According to embodiments, the environment 100 further includes a statistical correlation module 120 which utilizes the alarm history data 102 to compute coefficients of correlation between the alarm categories defined in the alarm category data 114, as will be described in detail below in regard to
The statistical correlation module 120 produces a list of potentially redundant alarm categories 122. As will be described in detail below in regard to
Referring now to
It should also be appreciated that, while the operations are depicted in
From operation 202, the routine 200 proceeds to operation 204 where the statistical correlation module 120 categorizes the alarms in the alarm history data 102 based on the category assignments 116 contained in the alarm category data 114. As discussed above, all alarms in the alarm history data 102 having a specific alarm condition 110 may be assigned to a particular category, or each unique combination of device type 108 and alarm condition 110 may be assigned to a particular category. The method selected for categorization of the alarms in the alarm history data 102 may depend on a number of factors, including, but not limited to, the number of different types of devices generating alarms, the number of alarm conditions represented in the data, and the scope of the various alarm conditions. If the categories selected are too broad, then many categories of alarms may be determined to be correlated, making the resulting list of potentially redundant alarm categories 122 larger and investigation of the redundant alarms more difficult and less productive. If the categories are too narrow, then the process may produce few if any redundant alarm categories.
The routine 200 then proceeds from operation 204 to operation 206, where the statistical correlation module 120 filters the alarm records 104 in the alarm history data 102 by excluding alarms assigned to certain categories from the computational process, according to one embodiment. For example, alarm categories known to occur frequently in the alarm history data 102, such as heartbeat alarms, are excluded from the analysis, since the frequency may result in this alarm category being highly correlated with other categories. In another example, alarm categories that occur very infrequently in the alarm history data 102 may also be excluded, since the low occurrence of these alarms may make any statistical correlation found for the alarm category unreliable. In addition, there may be minimal advantage to reducing redundant alarms of these categories because they occur infrequently. It will be appreciated by one skilled in the art that other methods of filtering the alarms in the alarm history data 102 before computational processing may be imagined beyond those described above, and this application is intended to cover all such methods of filtering alarms.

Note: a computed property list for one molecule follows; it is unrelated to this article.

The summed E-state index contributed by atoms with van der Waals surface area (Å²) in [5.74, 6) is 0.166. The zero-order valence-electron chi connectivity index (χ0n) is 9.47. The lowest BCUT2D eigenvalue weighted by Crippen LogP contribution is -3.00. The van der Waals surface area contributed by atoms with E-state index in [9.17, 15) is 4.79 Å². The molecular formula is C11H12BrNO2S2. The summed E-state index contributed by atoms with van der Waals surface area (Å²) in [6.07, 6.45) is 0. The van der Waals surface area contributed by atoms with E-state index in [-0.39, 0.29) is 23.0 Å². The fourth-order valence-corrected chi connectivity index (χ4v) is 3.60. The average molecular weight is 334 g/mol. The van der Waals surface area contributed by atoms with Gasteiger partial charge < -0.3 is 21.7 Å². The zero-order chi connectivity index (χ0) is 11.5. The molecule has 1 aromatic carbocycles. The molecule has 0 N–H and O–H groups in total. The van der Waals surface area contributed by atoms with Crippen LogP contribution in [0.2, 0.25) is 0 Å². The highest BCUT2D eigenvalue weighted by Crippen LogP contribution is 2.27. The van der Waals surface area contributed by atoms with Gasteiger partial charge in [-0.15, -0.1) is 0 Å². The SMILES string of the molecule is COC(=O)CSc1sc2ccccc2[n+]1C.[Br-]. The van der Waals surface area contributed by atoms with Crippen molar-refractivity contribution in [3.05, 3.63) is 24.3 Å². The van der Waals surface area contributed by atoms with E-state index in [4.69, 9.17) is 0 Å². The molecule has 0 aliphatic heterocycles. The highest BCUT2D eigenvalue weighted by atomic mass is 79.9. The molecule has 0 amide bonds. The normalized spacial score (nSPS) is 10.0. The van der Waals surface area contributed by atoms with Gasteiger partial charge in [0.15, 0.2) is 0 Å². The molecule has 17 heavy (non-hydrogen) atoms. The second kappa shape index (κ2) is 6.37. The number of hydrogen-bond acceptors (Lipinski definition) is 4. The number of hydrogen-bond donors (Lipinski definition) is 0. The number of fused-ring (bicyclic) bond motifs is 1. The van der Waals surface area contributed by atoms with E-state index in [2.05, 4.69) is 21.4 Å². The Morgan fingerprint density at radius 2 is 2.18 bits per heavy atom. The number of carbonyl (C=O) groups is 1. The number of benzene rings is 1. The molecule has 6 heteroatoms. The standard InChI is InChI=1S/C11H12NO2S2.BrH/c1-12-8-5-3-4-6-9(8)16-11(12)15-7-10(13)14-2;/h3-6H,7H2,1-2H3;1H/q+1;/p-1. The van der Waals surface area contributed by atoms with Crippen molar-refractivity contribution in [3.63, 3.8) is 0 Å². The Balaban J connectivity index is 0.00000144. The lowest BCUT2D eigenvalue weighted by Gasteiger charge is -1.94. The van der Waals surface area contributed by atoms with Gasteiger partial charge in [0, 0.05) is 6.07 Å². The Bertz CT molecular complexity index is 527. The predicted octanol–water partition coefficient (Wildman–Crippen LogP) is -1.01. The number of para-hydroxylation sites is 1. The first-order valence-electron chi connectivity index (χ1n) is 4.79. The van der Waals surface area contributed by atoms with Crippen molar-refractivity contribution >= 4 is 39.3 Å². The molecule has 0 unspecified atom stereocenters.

By filtering the alarms of these categories from the alarm history data 102 before computing the coefficients of correlation between categories, the overall computational process may be made more efficient. In another embodiment, the alarms assigned to the excluded categories may be included in the computational process, but the categories may be removed from the results before generating the list of potentially redundant alarm categories 122.
From operation 206, the routine 200 proceeds to operation 208, where an incidence interval is determined. The incidence interval defines the amount of time that is allowed to pass between two alarms in the alarm history data 102 while still considering the alarms to be coincident, i.e. having occurred at the same time, as will be described in more detail below in regard to